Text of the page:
Alot of service equipment is in the collection mostly from the local area, but also some unusual gems.
Rotary Snowplow No. 2
NP steam-powered rotary snowplow No. 2 was constructed by the Cooke Locomotive Works for the road in 1887. Used originally to clear deep drifts in the Cascades, it was sent eastward to less rigorous duties in Minnesota when larger, more powerful equipment took over in the mountains. It had its own engine inside to run the plow, but could not run on its own power. The plow was backed by three to four locomotives to get it through the drifts. It worked like a giant snow blower, with a steam boiler inside turning the blade. Snow was sucked inside the blades and shot to the side of the track from a chute behind the headlight. The rotary plow often cleared snowdrifts up to 15 feet high, and could do in one hour what a wedge plow could do in an entire day. There is a flanger blade between the wheels of the plow, which is needed because the actual plow does not touch the rails. This keeps the blade from getting hung up on switches and places where tracks cross over. The flanger blade can be raised or lowered from inside and was used to scrape ice and snow from the tracks. Purchased from the Steam Preservation Society of Cadillac, Michigan, it is the oldest plow of its type in existence. Restoration was performed by members of the Lake Superior Transportation Club. Photo by Bruce Ojard
Steam Powered Wrecker No. 161
Originally built as a steam-powered wrecker by Bucyrus Erie in 1915, the No. 161 was modernized with a diesel engine in 1960. The Northern Pacific bought the wrecker secondhand from a shipyard in 1930 and numbered it 44. The wrecker was self-propelled when constructed, but at some point, part of this drive was removed. In its last years of use it was called the Staples Wrecker, since it was based out of Staples, MN. Its lifting capacity is 165 tons using the large hook. Burlington Northern donated No. 161 to the Museum in 1985. Photo by Hannah Booth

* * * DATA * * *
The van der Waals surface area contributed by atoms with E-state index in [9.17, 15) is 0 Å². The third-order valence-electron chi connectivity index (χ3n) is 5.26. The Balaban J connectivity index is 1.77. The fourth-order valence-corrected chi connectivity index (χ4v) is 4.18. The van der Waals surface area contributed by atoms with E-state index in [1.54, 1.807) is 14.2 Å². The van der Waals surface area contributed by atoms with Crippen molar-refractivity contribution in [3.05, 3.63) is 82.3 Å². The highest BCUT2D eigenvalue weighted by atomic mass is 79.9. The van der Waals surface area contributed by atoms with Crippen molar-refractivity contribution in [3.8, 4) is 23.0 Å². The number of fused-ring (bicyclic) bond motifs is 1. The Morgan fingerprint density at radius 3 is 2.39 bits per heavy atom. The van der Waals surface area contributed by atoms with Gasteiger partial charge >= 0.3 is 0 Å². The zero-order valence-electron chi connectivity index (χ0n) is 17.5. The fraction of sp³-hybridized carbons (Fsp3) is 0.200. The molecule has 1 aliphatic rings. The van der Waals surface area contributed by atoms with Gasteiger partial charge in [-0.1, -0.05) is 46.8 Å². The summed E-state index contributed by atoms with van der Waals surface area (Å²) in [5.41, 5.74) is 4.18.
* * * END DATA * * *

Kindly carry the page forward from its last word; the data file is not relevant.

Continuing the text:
At Lake Superior and Mississippi Railroad in West Duluth
Duluth, Winnipeg and Pacific
Wrecker Boom Car No.
Wedge Snowplow No. 19
Constructed in 1907 by Russell Car Company, this plow saw service throughout the NP system until the 1960s. Because the snowplow could not power itself, it was pushed by two to three locomotives. This type of plow was designed to handle small to moderate drifts and could move along at whatever speed was appropriate in those conditions, pushing snow off to the side of the tracks. Trouble started when it had to fight deep snow. If the wedge was forced to clear heavy, deep snow the locomotives would have to back up, get a full head of steam, and ram the plow into the snow as fast and as hard as possible. If the plow did not break through on the first try, they would back up and try again, only gaining a couple of feet with each attempt. Sometimes the impact of hitting the snow at such high speeds (50-60mph) would derail the snowplow. A special crew rode inside and every time it derailed, they would get out and help put it on the tracks again. With special re-railing frogs under the wheels, the locomotive would try to drag the snowplow back onto the tracks. A rotary plow could go much faster in deep snow because it could move ahead steadily at two-three mph and was not as susceptible to derailments. There is a flanger blade between the wheels of the snowplow, necessary because the front blades don’t touch the rails. This kept the blade from getting hung up on switches and places where tracks cross over. The flanger blade can be raised or lowered from inside and scraped the remaining thin layer of ice and snow from the tracks. The wedge snowplow was donated to the museum by Hyman-Michaels Company, and restoration was completed by members of the Lake Superior Transportation Club. Photo by Bruce Ojard
Steam Powered Wrecker No. 38
THE STEAM CRANE is a 75 ton wrecker from the Northern Pacific Railroad. #38 was built in 1913 and was used on the railroad to clean up wrecks. In the earlier days of railroading wrecks were much more common and it was common for railroads to have wrecking crews and equipment stationed around their system for quick response to accidents. Today railroading is much safer, with fewer wrecks and most of this work is contracted out to specialty response companies like Hulcher and RJ Corman. It was constructed by Industrial Works at Bay City, Michigan. The red pipes bring steam from its vertical boiler to the cylinders, and the yellow pipes carry exhaust. One of the few steam-powered wrecking cranes still in existence, No. 38 is unique in that most wreckers of its vintage were either scrapped or converted to diesel power. A wrecker is rated according to the distance (radius) between the large hook and the center pin. As the boom is lowered and the hook moves away from the center pin, the rating drops. Photo by LCK